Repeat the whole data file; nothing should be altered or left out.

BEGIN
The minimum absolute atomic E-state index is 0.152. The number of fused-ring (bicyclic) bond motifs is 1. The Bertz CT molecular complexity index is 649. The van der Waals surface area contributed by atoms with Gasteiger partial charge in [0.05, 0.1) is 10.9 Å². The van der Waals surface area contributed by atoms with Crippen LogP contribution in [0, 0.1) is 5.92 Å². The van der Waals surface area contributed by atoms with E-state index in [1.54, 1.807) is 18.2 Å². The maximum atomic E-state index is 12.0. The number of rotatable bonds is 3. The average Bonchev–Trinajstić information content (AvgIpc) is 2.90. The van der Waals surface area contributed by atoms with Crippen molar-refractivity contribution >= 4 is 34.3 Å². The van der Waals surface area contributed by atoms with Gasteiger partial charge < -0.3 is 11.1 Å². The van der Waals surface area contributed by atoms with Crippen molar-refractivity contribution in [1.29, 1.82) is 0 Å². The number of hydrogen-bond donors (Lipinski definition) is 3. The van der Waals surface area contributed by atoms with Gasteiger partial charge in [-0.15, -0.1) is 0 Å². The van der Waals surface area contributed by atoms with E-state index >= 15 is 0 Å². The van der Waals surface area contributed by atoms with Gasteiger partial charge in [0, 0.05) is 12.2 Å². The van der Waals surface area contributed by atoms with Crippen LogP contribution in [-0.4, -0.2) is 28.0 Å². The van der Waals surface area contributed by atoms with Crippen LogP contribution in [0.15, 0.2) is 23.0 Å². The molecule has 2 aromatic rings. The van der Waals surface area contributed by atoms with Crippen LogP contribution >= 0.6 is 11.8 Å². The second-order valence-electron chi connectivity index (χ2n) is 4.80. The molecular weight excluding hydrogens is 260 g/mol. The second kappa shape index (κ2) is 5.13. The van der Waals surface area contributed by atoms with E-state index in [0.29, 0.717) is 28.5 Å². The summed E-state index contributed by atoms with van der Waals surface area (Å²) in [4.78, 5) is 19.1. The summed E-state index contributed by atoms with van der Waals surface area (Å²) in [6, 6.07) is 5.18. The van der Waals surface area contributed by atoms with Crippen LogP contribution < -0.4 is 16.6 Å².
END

The minimum absolute atomic E-state index is 0.152. The number of fused-ring (bicyclic) bond motifs is 1. The Bertz CT molecular complexity index is 649. The van der Waals surface area contributed by atoms with Gasteiger partial charge in [0.05, 0.1) is 10.9 Å². The van der Waals surface area contributed by atoms with Crippen LogP contribution in [0, 0.1) is 5.92 Å². The van der Waals surface area contributed by atoms with E-state index in [1.54, 1.807) is 18.2 Å². The maximum atomic E-state index is 12.0. The number of rotatable bonds is 3. The average Bonchev–Trinajstić information content (AvgIpc) is 2.90. The van der Waals surface area contributed by atoms with Crippen molar-refractivity contribution >= 4 is 34.3 Å². The van der Waals surface area contributed by atoms with Gasteiger partial charge < -0.3 is 11.1 Å². The van der Waals surface area contributed by atoms with Crippen molar-refractivity contribution in [1.29, 1.82) is 0 Å². The number of hydrogen-bond donors (Lipinski definition) is 3. The van der Waals surface area contributed by atoms with Gasteiger partial charge in [-0.15, -0.1) is 0 Å². The van der Waals surface area contributed by atoms with E-state index >= 15 is 0 Å². The van der Waals surface area contributed by atoms with Gasteiger partial charge in [0, 0.05) is 12.2 Å². The van der Waals surface area contributed by atoms with Crippen LogP contribution in [-0.4, -0.2) is 28.0 Å². The van der Waals surface area contributed by atoms with Crippen LogP contribution in [0.15, 0.2) is 23.0 Å². The molecule has 2 aromatic rings. The van der Waals surface area contributed by atoms with Crippen LogP contribution >= 0.6 is 11.8 Å². The second-order valence-electron chi connectivity index (χ2n) is 4.80. The molecular weight excluding hydrogens is 260 g/mol. The second kappa shape index (κ2) is 5.13. The van der Waals surface area contributed by atoms with E-state index in [0.29, 0.717) is 28.5 Å². The summed E-state index contributed by atoms with van der Waals surface area (Å²) in [4.78, 5) is 19.1. The summed E-state index contributed by atoms with van der Waals surface area (Å²) in [6, 6.07) is 5.18. The van der Waals surface area contributed by atoms with Crippen LogP contribution < -0.4 is 16.6 Å².